"It's possible we'll get sanctions," Lorenzana told the AP, talking about possible ways Washington could demonstrate its displeasure with finalizing the deal with Russia amid worsening relations between the United States and that country.
He added that US security officials were aware of Manila's decision and may offer similar helicopters for the needs of the Philippine military.
The Philippine ambassador in Washington, Jose Manuel Romualdez, commented that the deal was terminated due to the danger that the Asian island nation would come under the blows of a US federal law that imposes sanctions on opponents of the US.
According to a representative of the Philippine army, since the contract with Russia has already been signed, this means triggering the "procedure to terminate it". The Russian side could dispute this action, but the chance of the government rethinking its decision is minimal, added the same representative, who wished to remain anonymous.
The agreement, signed in November, was supposed to provide the Philippines with the delivery of the first helicopters of the Russian company "Sovtechnoexport" in 2 years.
Russia has closed the most important bridge near Kherson after a third Ukrainian strike
The main bridge connecting the two banks of the Dnieper near the Russian-occupied Ukrainian city of Kherson has been completely closed to traffic after another attack by Kyiv forces.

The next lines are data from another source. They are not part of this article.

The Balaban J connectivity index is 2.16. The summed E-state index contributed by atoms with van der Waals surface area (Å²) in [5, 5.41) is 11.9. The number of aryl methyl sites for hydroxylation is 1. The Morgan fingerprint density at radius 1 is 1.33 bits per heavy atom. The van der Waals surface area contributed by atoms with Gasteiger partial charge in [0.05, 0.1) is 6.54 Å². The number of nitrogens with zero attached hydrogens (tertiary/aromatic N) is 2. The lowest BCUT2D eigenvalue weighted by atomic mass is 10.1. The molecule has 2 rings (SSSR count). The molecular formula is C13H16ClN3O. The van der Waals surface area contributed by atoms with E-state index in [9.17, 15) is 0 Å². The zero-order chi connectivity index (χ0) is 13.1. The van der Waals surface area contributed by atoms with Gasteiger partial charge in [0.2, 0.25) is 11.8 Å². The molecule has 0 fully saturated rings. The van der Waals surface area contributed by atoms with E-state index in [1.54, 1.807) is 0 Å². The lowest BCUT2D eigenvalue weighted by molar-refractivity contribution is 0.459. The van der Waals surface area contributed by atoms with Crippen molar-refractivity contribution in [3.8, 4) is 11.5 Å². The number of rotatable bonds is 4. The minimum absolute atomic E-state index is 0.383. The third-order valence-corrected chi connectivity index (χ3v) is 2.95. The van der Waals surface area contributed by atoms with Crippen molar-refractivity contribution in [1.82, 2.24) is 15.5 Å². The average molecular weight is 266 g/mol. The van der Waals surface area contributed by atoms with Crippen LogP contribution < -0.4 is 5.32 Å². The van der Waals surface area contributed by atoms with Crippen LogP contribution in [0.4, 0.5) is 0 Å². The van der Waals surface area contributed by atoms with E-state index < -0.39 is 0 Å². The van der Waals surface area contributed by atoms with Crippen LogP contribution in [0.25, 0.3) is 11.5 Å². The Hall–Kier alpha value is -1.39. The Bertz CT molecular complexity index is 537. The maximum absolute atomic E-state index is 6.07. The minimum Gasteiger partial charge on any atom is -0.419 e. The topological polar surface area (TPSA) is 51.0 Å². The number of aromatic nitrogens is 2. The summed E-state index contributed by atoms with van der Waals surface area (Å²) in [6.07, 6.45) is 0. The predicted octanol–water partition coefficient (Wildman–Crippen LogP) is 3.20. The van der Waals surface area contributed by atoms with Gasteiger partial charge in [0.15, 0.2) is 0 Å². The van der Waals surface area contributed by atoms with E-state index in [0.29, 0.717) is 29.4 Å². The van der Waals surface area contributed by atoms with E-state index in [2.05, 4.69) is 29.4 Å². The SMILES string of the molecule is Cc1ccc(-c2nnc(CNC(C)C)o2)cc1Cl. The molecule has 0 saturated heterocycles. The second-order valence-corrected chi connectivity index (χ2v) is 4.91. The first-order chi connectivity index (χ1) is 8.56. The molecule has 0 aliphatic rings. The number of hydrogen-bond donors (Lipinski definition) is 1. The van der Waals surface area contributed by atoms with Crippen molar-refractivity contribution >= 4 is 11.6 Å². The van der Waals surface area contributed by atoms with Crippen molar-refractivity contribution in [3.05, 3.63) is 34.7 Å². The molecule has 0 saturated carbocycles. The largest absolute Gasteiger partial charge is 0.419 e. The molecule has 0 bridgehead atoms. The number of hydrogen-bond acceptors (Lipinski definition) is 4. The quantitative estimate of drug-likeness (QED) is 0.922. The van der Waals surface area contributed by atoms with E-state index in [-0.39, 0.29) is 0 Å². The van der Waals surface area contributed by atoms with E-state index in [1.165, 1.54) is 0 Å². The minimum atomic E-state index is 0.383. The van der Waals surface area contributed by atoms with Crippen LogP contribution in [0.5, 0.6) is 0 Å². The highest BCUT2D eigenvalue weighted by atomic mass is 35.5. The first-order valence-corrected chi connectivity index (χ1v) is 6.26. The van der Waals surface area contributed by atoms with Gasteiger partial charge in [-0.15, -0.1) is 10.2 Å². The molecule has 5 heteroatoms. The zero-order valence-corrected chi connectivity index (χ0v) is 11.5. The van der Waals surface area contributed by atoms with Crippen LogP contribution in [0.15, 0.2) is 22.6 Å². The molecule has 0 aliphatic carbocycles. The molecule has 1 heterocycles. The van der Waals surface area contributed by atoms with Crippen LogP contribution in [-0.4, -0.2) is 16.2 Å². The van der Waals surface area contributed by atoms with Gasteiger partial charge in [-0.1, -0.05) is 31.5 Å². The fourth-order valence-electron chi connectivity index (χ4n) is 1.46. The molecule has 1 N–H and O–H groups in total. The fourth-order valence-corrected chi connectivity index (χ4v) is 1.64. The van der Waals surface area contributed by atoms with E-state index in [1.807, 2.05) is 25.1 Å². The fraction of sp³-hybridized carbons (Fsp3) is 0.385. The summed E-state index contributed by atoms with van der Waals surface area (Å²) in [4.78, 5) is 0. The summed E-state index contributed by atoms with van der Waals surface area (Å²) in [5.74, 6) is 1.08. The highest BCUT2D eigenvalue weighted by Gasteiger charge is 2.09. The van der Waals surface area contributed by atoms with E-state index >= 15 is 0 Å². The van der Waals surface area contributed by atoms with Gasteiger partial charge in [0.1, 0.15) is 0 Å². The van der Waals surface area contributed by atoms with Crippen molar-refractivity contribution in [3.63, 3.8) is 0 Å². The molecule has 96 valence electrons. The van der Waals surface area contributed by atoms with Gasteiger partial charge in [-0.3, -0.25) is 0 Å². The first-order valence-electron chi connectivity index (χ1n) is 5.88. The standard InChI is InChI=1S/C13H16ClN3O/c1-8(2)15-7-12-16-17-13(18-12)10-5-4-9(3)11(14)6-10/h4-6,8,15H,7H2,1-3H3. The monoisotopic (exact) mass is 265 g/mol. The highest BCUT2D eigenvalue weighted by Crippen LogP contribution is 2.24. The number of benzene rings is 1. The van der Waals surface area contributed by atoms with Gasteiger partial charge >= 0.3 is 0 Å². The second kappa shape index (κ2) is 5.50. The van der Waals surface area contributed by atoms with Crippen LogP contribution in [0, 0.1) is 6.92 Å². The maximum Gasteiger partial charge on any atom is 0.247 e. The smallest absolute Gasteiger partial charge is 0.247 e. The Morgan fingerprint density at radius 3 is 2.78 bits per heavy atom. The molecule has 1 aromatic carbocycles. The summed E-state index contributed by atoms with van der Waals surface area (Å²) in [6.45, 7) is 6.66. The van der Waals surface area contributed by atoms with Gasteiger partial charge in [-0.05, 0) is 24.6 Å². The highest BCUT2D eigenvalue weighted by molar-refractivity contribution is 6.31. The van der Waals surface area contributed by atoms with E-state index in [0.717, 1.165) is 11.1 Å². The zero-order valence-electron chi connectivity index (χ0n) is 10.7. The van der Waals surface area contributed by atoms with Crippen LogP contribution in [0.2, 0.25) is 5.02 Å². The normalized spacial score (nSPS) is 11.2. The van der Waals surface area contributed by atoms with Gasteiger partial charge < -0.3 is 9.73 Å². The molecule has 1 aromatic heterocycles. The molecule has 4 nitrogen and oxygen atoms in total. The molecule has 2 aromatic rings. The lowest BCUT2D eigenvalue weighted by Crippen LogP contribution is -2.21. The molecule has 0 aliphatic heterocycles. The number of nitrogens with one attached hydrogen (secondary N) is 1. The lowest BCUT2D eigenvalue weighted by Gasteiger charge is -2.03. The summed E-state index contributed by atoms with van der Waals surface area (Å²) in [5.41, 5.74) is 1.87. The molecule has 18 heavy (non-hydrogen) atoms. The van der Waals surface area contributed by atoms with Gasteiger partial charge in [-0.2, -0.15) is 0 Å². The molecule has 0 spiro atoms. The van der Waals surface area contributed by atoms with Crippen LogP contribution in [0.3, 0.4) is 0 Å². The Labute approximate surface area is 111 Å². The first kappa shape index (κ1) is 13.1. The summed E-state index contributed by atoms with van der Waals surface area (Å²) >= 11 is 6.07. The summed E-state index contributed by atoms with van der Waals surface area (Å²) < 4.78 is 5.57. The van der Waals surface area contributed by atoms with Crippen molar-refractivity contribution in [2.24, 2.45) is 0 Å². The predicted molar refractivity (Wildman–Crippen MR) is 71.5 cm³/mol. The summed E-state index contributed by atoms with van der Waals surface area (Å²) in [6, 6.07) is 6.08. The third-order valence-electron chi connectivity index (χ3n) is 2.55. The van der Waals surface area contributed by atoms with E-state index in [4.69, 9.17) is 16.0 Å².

This was announced by the deputy head of the pro-Russian "military-civil administration" in the Kherson region, Kiril Stremousov. Ukrainian media also showed footage from the Antonivsky Bridge.
The third such strike - the previous ones were on July 10 and 20 - follows the start of a counter-offensive to retake southern Ukraine, announced by Defense Minister Oleksiy Reznikov.
According to him, 10 missiles were fired at the bridge, some of which were intercepted by Russian air defenses. According to him, the HIMARS rocket launcher system, which the United States delivered to Ukraine at the end of June, was used.
Already last night in social networks such as Twitter and Telegram there was a dispute about whether the bridge was affected in the strikes. Stremousov himself claimed that it was not.
Days ago, after the second Ukrainian attack on the bridge, the Moscow-loyal administration warned that it could collapse if sustained shelling, but did not close it completely, only to trucks. Stremousov confirmed this morning that it will need repairs.
The Russian army controls only two other bridges over the Dnieper, but the Antonivskyi is the most important for supplying Russian forces and is on one of the two main routes to the annexed Crimea. The decision not to blow up the 1.4 km long bridge before the Russian invasion is one of the mysteries of the war, for which the head of the Ukrainian services was also fired months later.
Destroying it would disrupt not only military supply chains but also those for the civilian population. According to Stremousov, the attack on the bridge only slightly "complicates" life in the Kherson region, but does not affect the outcome of the hostilities.
Ukraine explained that it hit the bridge with "amazing" accuracy, and presidential adviser Mykhailo Podolyak admitted that there might not be a "third warning" for the Russians to leave Kherson and sarcastically stated on Twitter:
"You can call the Antonivsʹkyy bridge a means of ru-air defense that intercepts all ua-missiles, but you cannot escape the reality – occupiers should learn how to swim across the Dnipro River. Or should leave Kherson while it is still possible. There may not be a third warning."